|chalice dial: sundial where the hour lines are inscribed on the inside surface of a goblet. A second set of lines can be included to allow for refraction, when the goblet is full. See also scaphe dial.
|circumferentor: form of surveying compass with fixed sights, where bearings are read from the position of a magnetic compass, see also article on the theodolite.
|climates: division into latitude zones of the part of the earth known to ancient geographers, used by Ptolemy.
|clinometer: an instrument for measuring inclination.
|common hours: system of hour reckoning, see article on time and date.
|compass: instrument indicating directions by a magnetic needle, see article on compass.
|compass card: card or paper with a printed, drawn or painted compass rose, usually carried above the magnetic needle of a compass.
|compass dial: form of azimuth dial.
|compass rose: diagram of the points of the compass, often decorated and coloured. North is usually indicated by a fleur-de-lys.
|compasses: instrument for drawing circles. see article on drawing instruments.
|compendium: several instruments compiled into one device; also see article on astronomical compendium.
|conjunction: two planets having the same position (in longitude) in the ecliptic are said to be in conjunction. This relative position had important astrological significance.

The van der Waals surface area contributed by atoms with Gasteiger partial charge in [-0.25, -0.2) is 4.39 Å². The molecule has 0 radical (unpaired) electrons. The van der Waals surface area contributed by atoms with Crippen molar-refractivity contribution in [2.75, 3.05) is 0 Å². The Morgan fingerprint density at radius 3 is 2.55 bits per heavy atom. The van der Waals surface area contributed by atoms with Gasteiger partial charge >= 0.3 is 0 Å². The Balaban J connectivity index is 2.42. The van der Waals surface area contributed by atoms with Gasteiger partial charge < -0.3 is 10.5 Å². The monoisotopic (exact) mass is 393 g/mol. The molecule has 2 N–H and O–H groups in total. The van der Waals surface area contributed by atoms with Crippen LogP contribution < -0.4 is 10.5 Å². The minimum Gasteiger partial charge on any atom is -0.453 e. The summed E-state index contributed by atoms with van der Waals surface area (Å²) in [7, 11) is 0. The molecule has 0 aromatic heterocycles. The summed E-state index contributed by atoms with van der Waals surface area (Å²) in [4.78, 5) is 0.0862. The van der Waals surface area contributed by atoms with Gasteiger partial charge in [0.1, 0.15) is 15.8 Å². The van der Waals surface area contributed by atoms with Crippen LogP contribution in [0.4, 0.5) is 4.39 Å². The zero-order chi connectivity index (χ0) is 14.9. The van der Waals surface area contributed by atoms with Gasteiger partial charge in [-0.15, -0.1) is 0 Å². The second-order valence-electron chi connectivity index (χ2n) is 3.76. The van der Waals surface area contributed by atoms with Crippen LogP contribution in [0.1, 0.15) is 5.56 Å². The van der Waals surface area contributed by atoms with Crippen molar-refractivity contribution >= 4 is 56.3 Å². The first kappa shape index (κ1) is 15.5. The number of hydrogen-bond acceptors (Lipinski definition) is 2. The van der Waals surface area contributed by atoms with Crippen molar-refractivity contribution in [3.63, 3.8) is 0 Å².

|cross-staff: instrument for measuring angles between distant objects, mostly altitudes, see article on cross-staff.
|cross-staffs: see article on cross-staff
|crucifix dial: form of polyhedral sundial in the shape of a crucifix, see article on sundial.
|cylinder dial: type of altitude dial, see article on the sundial.
|declination: angle above or below the celestial equator.
|declinatory: instrument used in constructing a sundial, to find the declination of a plane.
|degrees: the conventional divisions of a circle, one being the 360th part of a circle, and thus the units used to measure and express angles.
|diagonals: lines used in the subdivision of divisions of an arc, also known as transversals. Each diagonal line is drawn across the division from its beginning to its end, and is divided linearly either by dots or by concentric arcs. In this way the linear division of a line can be used for the angular subdivision of an arc.